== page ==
Links to Grammar and Writing Sites

The following grammar and writing resource sites are free of charge and offer useful help with many common grammar and writing topics. Some of the sites provide very helpful feedback in the form of interactive grammar quizzes; you may print useful handouts from other sites. Browse through the sites until you find the ones you think would be most helpful to you; then, further explore each site.
 

GRAMMAR SITES

 

 Guide to Grammar and Writing

http://grammar.ccc.commnet.edu/grammar/index2.htm
This is an excellent online grammar guide. Many, many topics are covered. There are mini-courses on grammar and mechanics and interactive grammar quizzes. You will need to use the Index to get to a topic you are interested in.

Big Dog’s Grammar (Scott Foll)
http://aliscot.com/bigdog/
A highly useful and entertaining site! Discusses grammar basics and provides interactive quizzes. All is done in a friendly, relaxed, humorous way. Most topics are discussed in the context of anything having to do with dogs. Covers the “bare essentials” of grammar and is user-friendly, too. Check out the MLA Quick Guide at this site -- This is an excellent site for learning MLA documentation basics.

Grammar Bytes
http://www.chompchomp.com/exercises.htm
This is an outstanding site – provides interactive exercises, is lively, clear, and easy to read -- includes an index to basic grammatical terms.

Guide to Grammar and Style by Jack Lynch
http://newark.rutgers.edu/~jlynch/Writing/index.html
This is also an excellent site and includes (1) General help; (2) Grammar and Punctuation; and (3) Style. There is a great section here on transitions.

Elements of Style by William Strunk, Jr.

Merriam Webster's Dictionary

Roget's Thesaurus

The Everyday Writer

Writing Guidelines for Engineering and Science Students  

 

MLA SITES  

Modern Language Association (MLA) Documentation
http://www.mla.org/ 

  Documenting Sources from the World Wide Web
This is the MLA’s official website. One of the Frequently Asked Questions About MLA Style is “How do I document sources from the World Wide Web in my Works Cited page?” Other questions answered on this page concern using angle brackets to enclose URL’s and documenting sources on the web that have no page numbers.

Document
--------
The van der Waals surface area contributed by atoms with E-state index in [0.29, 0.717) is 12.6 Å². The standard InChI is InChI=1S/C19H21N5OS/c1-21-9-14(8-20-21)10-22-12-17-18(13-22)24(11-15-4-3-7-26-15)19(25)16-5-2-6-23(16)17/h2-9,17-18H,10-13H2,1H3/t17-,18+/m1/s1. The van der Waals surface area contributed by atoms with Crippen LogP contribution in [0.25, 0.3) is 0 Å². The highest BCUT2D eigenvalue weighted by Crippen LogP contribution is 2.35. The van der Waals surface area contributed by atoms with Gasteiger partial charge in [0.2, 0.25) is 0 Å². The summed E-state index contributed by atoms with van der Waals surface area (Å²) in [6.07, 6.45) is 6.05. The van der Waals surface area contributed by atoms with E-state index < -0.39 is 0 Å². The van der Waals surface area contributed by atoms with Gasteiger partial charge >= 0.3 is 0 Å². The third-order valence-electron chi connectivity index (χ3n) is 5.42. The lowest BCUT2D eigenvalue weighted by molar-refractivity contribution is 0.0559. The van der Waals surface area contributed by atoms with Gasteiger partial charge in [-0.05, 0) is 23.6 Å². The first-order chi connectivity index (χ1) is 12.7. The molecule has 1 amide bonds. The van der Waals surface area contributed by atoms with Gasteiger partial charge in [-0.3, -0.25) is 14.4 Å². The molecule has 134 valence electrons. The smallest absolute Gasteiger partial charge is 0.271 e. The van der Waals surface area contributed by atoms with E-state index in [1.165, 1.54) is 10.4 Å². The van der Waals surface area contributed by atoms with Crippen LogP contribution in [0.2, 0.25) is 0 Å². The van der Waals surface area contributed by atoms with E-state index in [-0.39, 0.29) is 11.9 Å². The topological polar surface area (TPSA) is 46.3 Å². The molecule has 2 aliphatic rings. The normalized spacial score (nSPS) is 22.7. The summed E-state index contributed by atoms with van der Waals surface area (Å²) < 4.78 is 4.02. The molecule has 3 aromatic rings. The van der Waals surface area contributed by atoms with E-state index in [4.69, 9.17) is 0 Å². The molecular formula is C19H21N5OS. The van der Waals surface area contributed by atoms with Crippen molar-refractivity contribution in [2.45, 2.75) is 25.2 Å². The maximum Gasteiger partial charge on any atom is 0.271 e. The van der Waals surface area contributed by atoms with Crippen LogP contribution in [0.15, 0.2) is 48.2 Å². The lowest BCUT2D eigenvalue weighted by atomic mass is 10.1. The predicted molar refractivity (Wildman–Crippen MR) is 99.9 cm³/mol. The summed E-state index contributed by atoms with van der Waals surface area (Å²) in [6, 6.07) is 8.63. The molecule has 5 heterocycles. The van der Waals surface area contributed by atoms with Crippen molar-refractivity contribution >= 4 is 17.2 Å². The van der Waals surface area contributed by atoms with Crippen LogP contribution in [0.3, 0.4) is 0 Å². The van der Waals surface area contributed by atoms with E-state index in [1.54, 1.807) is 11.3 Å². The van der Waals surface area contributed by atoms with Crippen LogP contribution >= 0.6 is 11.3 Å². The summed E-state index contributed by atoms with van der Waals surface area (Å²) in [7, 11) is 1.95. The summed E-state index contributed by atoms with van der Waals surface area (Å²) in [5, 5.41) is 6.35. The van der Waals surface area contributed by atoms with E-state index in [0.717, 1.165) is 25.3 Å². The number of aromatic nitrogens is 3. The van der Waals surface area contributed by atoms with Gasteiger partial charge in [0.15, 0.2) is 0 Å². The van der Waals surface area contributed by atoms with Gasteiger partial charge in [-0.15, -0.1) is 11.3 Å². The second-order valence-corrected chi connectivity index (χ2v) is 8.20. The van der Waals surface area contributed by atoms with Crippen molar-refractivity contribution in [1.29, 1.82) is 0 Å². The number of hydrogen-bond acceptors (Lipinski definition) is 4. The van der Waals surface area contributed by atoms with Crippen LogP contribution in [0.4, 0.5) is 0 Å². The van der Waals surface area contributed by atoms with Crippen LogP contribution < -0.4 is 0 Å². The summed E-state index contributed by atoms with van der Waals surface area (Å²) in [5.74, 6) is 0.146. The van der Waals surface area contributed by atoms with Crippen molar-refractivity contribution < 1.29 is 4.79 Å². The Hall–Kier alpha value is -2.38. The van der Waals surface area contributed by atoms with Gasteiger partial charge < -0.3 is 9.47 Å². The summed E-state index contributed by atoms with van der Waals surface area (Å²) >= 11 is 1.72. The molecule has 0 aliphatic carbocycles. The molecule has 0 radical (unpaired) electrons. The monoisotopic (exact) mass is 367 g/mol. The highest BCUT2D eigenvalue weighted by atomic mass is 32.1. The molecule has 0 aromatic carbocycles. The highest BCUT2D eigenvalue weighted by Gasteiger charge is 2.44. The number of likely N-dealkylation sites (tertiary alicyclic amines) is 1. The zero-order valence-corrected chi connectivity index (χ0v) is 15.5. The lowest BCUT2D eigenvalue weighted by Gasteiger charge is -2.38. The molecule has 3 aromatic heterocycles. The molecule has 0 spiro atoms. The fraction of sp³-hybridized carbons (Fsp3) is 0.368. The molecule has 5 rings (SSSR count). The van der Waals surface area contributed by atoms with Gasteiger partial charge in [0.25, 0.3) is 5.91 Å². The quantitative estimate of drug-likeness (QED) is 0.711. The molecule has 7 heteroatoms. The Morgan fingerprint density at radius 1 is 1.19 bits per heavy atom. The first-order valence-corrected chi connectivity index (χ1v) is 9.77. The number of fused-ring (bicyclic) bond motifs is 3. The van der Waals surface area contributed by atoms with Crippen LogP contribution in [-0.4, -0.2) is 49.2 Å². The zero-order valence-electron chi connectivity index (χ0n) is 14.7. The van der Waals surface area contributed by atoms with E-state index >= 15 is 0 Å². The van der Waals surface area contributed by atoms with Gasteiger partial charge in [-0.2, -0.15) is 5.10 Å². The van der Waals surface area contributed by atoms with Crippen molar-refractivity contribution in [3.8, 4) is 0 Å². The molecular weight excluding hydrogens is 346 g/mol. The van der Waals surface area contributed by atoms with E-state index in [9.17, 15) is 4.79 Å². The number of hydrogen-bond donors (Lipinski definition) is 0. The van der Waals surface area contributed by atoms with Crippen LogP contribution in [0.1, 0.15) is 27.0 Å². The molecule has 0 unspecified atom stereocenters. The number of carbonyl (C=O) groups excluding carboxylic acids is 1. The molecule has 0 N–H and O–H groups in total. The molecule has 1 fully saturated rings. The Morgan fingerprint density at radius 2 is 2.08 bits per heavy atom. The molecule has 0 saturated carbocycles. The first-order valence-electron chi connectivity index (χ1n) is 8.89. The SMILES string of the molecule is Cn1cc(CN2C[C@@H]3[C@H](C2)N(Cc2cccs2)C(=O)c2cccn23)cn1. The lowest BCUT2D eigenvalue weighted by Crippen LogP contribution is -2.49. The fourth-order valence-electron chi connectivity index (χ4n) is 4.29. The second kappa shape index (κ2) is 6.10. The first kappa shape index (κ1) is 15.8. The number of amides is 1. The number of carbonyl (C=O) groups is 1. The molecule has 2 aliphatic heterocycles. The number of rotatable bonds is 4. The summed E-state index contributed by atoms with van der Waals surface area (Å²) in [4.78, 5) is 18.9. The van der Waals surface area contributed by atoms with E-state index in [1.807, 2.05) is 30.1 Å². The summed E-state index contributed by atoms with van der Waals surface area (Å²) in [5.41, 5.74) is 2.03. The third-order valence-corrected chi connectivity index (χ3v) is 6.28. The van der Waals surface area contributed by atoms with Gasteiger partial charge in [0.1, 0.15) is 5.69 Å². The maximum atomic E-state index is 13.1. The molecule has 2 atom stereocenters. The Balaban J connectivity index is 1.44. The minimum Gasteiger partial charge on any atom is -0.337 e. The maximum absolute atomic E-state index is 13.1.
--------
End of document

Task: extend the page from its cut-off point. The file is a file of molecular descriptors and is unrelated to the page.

RESEARCH PAPER SITES

 

 www.apastyle.org

 Nuts and Bolts of College Writing
by Michael Harvey, Washington College Professor
http://nutsandbolts.washcoll.edu/mla.html  

 

MEGASITES

These sites provide a wide array of links to a variety of writing, composition, grammar, and literary topics – to get to know these sites, be sure to take time to browse through them. They are complex and encyclopedic.

OWL: Purdue University’s Online Writing Center
http://owl.english.purdue.edu/
The premiere site for all types of information on composition, grammar, the Internet, resumes, and writing. Use the index to search for a topic. Handouts (up to 20) can be printed free if you are doing less than 200.

Guide to Grammar and Style by Jack Lynch of Rutgers University
http://andromeda.rutgers.edu/~jlynch/Writing/links.html
This excellent site gives links to just about everything having to do with the English language, grammar, rhetoric, and all forms of writing.

 Bookshelf

Our library of texts may be used in the Writing Center. These books include the following:

*A Writer's Reference, 7th ed. Hacker, Sommers
* MLA Handbook by Joseph Gibaldi
* The Chicago Manual of Style
* The Publication Manual of the American Psychological Association
* The Everyday Writer by Andrea Lunsford
* Writing Papers in the Biological Sciences by Victoria McMillan
* How 9 Handbook for Office Workers  

Shasta College Writing Center
(530) 242-7589
youwriteright@shastacollege.edu